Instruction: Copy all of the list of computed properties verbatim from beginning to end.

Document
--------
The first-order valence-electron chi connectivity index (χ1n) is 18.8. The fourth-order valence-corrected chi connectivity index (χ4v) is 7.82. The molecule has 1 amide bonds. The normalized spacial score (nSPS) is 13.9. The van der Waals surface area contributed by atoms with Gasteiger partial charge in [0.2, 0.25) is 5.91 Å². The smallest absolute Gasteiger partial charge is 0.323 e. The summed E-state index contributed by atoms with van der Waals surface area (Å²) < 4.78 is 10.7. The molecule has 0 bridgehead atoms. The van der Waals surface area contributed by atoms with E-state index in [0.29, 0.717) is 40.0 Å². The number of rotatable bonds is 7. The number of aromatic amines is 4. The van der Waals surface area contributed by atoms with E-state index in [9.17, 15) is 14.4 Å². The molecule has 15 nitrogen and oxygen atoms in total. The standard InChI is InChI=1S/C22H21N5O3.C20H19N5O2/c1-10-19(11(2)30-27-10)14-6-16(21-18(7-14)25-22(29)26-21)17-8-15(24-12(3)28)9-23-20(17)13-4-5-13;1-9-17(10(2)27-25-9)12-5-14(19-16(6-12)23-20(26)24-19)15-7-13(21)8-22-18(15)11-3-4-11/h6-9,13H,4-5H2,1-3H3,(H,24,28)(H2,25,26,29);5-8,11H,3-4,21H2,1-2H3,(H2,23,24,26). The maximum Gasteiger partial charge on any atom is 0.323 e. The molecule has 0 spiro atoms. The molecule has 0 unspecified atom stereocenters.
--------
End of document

The first-order valence-electron chi connectivity index (χ1n) is 18.8. The fourth-order valence-corrected chi connectivity index (χ4v) is 7.82. The molecule has 1 amide bonds. The normalized spacial score (nSPS) is 13.9. The van der Waals surface area contributed by atoms with Gasteiger partial charge in [0.2, 0.25) is 5.91 Å². The smallest absolute Gasteiger partial charge is 0.323 e. The summed E-state index contributed by atoms with van der Waals surface area (Å²) < 4.78 is 10.7. The molecule has 0 bridgehead atoms. The van der Waals surface area contributed by atoms with E-state index in [0.29, 0.717) is 40.0 Å². The number of rotatable bonds is 7. The number of aromatic amines is 4. The van der Waals surface area contributed by atoms with E-state index in [9.17, 15) is 14.4 Å². The molecule has 15 nitrogen and oxygen atoms in total. The standard InChI is InChI=1S/C22H21N5O3.C20H19N5O2/c1-10-19(11(2)30-27-10)14-6-16(21-18(7-14)25-22(29)26-21)17-8-15(24-12(3)28)9-23-20(17)13-4-5-13;1-9-17(10(2)27-25-9)12-5-14(19-16(6-12)23-20(26)24-19)15-7-13(21)8-22-18(15)11-3-4-11/h6-9,13H,4-5H2,1-3H3,(H,24,28)(H2,25,26,29);5-8,11H,3-4,21H2,1-2H3,(H2,23,24,26). The maximum Gasteiger partial charge on any atom is 0.323 e. The molecule has 0 spiro atoms. The molecule has 0 unspecified atom stereocenters.